Go Ahead and Rage It Out

Let me tell you about my rage journal. It’s one of my favorite ongoing writing projects, but you’ll never read any of the pages. No one will. In fact, I’ll never even get to reread what I wrote. And that’s the beauty of this project.

It started when I was on my 18-month sabbatical, dealing, for the first time in my life, with bonafide depression and anxiety and several health issues. One of the healers I work with recommended the book, Healing Back Pain: The Mind-Body Connection, by Dr. John E. Sarno, in which Sarno posits that much of the pain we experience along the spinal column is actually suppressed anger or anxiety. One night, while reading the book, I grabbed a piece of paper and started writing down everything that was making me angry. I decided not to hold back a single thought. I literally raged onto the page.

Some of what I wrote was logical, given my circumstances. I was furious about all the doctors’ appointments, and the money I was spending, and all the supplements and medications I was taking. Some of it, though, was less logical, like my anger with myself because I couldn’t “make myself better,” or my annoyance with well-meaning friends whose advice was solid, but unwanted. Every last angry thought came pouring out.

In the end, I tore the pages out of the notebook, crumpled them up, and threw them away. I did this because I didn’t want anyone to come across my brutally honest but “unhinged” and “unkind” thoughts. But I quickly realized it was partly in crumpling up those pages and throwing them away that I felt release. In fact, I think I may have cried in that moment. It wasn’t just getting that anger out of me onto the page that helped, it was also destroying the physical representation of it and putting it someplace it could no longer hurt me (the trash can, and later the shredder, and one time, the flame).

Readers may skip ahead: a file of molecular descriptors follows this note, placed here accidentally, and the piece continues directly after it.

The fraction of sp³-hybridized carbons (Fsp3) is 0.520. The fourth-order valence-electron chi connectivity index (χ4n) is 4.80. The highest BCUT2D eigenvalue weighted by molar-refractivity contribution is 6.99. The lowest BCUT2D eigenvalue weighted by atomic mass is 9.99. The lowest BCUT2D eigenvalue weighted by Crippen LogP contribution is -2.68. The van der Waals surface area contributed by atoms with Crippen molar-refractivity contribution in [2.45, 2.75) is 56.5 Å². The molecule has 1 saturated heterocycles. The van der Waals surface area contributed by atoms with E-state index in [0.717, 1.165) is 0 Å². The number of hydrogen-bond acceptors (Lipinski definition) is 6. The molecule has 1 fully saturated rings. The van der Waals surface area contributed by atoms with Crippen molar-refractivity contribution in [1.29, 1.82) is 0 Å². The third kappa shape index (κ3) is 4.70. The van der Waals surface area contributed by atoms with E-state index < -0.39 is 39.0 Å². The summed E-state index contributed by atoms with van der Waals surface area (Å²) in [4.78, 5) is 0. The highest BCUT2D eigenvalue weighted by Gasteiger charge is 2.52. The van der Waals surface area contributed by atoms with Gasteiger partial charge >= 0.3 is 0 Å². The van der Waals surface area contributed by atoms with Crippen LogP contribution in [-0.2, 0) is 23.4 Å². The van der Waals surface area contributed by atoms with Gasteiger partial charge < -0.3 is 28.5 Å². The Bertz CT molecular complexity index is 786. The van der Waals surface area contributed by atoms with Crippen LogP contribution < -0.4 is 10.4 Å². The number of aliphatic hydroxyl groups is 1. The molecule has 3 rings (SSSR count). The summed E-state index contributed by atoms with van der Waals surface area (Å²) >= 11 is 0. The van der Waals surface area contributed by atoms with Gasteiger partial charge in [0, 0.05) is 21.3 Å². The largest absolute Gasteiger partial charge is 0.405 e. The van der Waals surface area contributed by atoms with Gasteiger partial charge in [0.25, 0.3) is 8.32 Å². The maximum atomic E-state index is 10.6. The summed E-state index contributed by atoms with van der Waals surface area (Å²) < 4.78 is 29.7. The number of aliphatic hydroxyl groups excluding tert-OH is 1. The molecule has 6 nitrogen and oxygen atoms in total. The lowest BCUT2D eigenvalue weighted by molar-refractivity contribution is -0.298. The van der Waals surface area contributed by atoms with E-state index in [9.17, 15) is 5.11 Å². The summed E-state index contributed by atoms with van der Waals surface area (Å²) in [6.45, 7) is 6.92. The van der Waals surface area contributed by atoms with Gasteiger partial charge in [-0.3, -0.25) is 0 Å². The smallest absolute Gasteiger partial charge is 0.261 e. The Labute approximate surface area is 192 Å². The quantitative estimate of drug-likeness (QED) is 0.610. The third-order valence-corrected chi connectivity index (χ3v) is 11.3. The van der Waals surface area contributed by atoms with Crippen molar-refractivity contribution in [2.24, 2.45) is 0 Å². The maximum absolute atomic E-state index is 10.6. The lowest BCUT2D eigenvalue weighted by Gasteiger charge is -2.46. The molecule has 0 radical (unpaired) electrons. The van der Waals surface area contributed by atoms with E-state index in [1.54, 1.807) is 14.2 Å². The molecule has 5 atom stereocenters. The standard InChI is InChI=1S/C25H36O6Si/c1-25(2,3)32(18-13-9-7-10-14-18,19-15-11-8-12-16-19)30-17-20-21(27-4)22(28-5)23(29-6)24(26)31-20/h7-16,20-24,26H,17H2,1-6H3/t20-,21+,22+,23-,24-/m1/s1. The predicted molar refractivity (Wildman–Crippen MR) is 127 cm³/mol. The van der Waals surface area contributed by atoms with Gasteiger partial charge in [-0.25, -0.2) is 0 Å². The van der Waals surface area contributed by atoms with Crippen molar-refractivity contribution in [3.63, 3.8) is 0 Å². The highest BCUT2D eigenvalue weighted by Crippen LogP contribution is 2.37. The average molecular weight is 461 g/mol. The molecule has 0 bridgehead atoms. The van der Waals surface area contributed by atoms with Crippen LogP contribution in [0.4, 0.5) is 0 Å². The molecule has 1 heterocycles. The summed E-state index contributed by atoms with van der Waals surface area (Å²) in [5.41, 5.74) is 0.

Having spent my entire life as a people-pleaser and someone who never wants to intentionally hurt anyone, there are times when I shock myself by the truly hateful things I write into that journal. While I would never act on any of those thoughts – at least I hope I wouldn’t – it’s still alarming to confront those demons. But if you don’t confront them, you can’t cast them out.

I love my rage journal. I also love my morning gratitude blessings, and my meditation time, and all the practices I rely on to bring me to places of love, peace, acceptance, and surrender. But sometimes it just feels good to have a temper tantrum on the page, and then to shake it off.

You may be wondering if starting my rage journal did release some of my back and psoas pain. It did! And when it starts to come back, I pull out my journal, and it goes away again. You may doubt that — and that’s your prerogative — but I can’t help wondering if we Americans are so extraordinarily ill because we live in a society in which we’re constantly told anger isn’t healthy for us. Because it turns out, it is if you’re honest with yourself, if it motivates you to make changes, if it gives you the energy to fight for what’s right, if it helps you to acknowledge, accept, and love your shadow self.

I’d still recommend, though, burning those pages when you’re done.

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